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Asylum seeker killed in Moscow; Ingush camp for Chechens closed


Asylum seeker killed in Moscow; Ingush camp for Chechens closed

UNHCR has expressed deep regret over the murder of an Afghan asylum seeker in Moscow, the latest in a string of violent attacks on asylum seekers in the Russian capital. Elsewhere in the Russian Federation, Sputnik camp for displaced Chechens in Ingushetia has been closed.
2 April 2004
Displaced Chechens in MRD temporary settlement in the Sunzhenski district of Ingushetia.

GENEVA, April 2 (UNHCR) - The UN refugee agency has expressed concern about the latest in a string of violent attacks on asylum seekers in Moscow. Meanwhile, elsewhere in the Russian Federation, the authorities in Ingushetia have closed Sputnik camp for displaced Chechens.

UNHCR has expressed "deep regret" over the death of Afghan asylum seeker Abdul Wase Abdul Karim on Wednesday. In what appears to have been a racially-motivated attack, he was beaten up on March 25 by skinheads wielding metal bars in a metro station in south Moscow. He died in hospital six days later, without ever regaining consciousness.

Russian authorities are investigating the case.

Karim, a member of the Afghan Tajik minority, arrived in the Russian Federation in May 1998 after fleeing the Taliban regime in Herat. He registered with UNHCR in May 2000, and received a "pre-registration" number with the Moscow Migration Service, but did not manage to enter the national refugee status determination (RSD) procedure before his death.

Local media said he left behind his Russian wife and a three-month-old daughter.

Karim's murder is the latest in a series of violent attacks on asylum seekers in Moscow. In September 2001, Angolan asylum seeker Massa Mayoni was killed in a similar attack. Last August, an Ethiopian asylum seeker was injured in another attack that appeared to be racially-motivated. Other less serious assaults on asylum seekers have often gone unreported.

Of the 5,790 asylum seekers registered with UNHCR in Moscow, 4,839 are from Afghanistan. Unofficial estimates put the number of Afghans living in refugee-like situations in the Russian Federation at up to 100,000.

The refugee agency is working with the authorities to speed up the process of claiming asylum. Currently, about two-thirds of the UNHCR-registered asylum seekers are waiting for access to the RSD procedure and remain undocumented during the two-year waiting period. During this time, they cannot work legally, and are subject to fines and threats of deportation.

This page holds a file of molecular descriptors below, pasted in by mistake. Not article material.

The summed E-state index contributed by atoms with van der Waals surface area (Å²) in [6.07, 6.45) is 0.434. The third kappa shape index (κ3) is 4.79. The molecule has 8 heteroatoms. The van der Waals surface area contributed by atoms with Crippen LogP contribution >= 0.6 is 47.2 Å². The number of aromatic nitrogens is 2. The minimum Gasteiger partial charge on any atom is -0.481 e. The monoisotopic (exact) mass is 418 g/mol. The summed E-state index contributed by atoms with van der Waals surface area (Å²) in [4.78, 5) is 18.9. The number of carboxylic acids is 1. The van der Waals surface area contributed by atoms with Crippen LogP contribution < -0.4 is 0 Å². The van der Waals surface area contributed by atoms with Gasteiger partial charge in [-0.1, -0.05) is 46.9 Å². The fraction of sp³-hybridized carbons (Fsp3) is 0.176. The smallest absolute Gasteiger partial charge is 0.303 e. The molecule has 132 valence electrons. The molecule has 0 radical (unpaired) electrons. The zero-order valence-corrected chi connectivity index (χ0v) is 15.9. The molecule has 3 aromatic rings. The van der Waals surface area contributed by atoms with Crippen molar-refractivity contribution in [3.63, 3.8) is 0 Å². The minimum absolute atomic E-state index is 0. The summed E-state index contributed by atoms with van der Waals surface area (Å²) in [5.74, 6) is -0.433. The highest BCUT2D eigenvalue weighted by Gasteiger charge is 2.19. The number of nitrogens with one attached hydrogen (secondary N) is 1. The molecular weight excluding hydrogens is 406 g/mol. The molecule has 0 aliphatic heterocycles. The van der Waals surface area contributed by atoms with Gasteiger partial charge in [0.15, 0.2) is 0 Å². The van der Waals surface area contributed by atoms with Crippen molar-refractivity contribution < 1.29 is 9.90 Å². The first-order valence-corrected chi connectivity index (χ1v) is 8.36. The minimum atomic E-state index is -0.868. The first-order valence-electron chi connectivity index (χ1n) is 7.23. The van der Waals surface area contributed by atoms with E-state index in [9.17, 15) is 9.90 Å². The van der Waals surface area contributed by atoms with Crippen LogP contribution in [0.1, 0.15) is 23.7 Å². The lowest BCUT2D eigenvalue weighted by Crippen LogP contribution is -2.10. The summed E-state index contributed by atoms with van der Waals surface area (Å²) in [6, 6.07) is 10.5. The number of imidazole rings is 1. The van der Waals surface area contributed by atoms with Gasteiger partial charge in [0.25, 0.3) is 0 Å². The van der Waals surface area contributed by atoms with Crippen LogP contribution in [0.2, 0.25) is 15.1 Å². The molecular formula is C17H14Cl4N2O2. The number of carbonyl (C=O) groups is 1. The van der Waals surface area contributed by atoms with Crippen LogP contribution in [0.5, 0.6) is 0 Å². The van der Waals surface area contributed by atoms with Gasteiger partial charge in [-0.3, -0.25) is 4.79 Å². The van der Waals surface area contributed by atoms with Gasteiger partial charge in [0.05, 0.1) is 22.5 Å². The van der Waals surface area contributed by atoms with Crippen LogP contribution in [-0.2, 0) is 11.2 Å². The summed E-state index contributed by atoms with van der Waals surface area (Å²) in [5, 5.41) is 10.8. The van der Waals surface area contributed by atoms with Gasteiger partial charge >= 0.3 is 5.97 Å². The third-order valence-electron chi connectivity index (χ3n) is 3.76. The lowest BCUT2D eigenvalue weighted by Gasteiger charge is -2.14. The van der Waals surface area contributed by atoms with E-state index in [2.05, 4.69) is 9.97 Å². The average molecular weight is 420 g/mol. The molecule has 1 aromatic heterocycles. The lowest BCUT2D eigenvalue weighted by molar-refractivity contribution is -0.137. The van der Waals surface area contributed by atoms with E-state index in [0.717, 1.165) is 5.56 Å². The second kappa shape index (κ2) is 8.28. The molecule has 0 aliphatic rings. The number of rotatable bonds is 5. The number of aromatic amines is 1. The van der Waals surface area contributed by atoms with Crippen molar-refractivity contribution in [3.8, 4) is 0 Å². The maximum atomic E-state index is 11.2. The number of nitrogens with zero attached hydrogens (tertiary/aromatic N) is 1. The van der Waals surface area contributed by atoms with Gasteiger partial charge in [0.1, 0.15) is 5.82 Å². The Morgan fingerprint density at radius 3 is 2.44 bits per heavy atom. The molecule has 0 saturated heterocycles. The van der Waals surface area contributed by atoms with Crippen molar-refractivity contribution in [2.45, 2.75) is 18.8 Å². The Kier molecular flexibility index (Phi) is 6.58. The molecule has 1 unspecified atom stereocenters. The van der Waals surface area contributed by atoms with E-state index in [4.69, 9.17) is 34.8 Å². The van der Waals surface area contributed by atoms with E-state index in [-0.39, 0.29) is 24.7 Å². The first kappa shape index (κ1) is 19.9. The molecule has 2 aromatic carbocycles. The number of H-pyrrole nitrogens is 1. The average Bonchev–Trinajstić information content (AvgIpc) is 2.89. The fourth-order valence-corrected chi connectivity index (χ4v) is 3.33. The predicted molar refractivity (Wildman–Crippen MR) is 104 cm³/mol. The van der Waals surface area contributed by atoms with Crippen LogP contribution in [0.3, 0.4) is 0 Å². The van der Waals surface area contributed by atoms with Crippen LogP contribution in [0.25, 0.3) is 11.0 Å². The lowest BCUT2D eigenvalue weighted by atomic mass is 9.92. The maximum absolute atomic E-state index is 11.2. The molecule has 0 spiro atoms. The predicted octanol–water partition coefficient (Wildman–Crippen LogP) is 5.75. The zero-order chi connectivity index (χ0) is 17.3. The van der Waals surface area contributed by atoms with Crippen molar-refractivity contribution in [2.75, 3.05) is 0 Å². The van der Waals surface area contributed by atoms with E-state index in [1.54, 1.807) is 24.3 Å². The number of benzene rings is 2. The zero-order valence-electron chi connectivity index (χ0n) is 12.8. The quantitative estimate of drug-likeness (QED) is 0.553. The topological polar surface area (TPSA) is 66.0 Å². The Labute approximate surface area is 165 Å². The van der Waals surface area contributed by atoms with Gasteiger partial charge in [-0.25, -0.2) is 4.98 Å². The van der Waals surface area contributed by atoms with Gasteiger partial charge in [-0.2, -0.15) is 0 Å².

As of 31 December 2003, there were 8,725 recognised refugees in the Russian Federation, including 362 people from non-CIS (Commonwealth of the Independent States) countries, of which 346 are Afghans. In addition, 1,232 people - mostly Afghans - have been granted temporary asylum.

In a separate development on Thursday, the authorities in the Russian republic of Ingushetia closed Sputnik camp for displaced Chechens. According to the Danish Refugee Council, UNHCR's implementing partner, the majority of some 100 remaining inhabitants chose to return to Chechnya, while the rest moved to other shelters in Ingushetia, in line with agreements on camp closures.

However, UNHCR staff and other monitors who maintained a steady presence in Sputnik camp in the last month reported that compared to the recent closure of Bart and Alina camps, there was a higher degree of pressure on the displaced Chechens to leave Sputnik camp, particularly in the later stages.

This included several complaints by the displaced people about aggressive and threatening behaviour by government officials, compared with only infrequent and isolated reports of intimidating behaviour in the previous two camp closures.

In addition, an explosion about 1 km from the camp last weekend - although claiming no fatalities - was interpreted as a form of pressure to leave. Electricity was also cut early on the last day of the camp, but restored in time for the actual camp closure.

UNHCR staff continue to systematically interview the returnees to verify the voluntary character of return and to confirm that they are aware of the possibility of receiving alternative shelter in temporary settlements in Ingushetia upon the closure of their camps. However, the agency is concerned that the recent relocation from Sputnik camp may have depleted the number of alternative shelters available.

Meanwhile, returns to Chechnya appear to be increasing. In March, 4,881 Chechens were reported to have gone back in movements organised by the Chechen Forced Migrant Committee, while another 212 were reported to have returned on their own.

UNHCR believes that this may be the result of the authorities' decision to give Chechens in the tented camps documents showing their eligibility for compensation for ruined houses and lost property in Chechnya.

The closure of Sputnik camp leaves just one camp, Satsita, in Ingushetia. According to the Danish Refugee Council, as of March 31, there were more than 60,000 Chechens registered for assistance in Ingushetia, down from the peak of 200,000 in 1999. Of these, more than 24,000 are living in temporary settlements and more than 33,000 in private accommodation.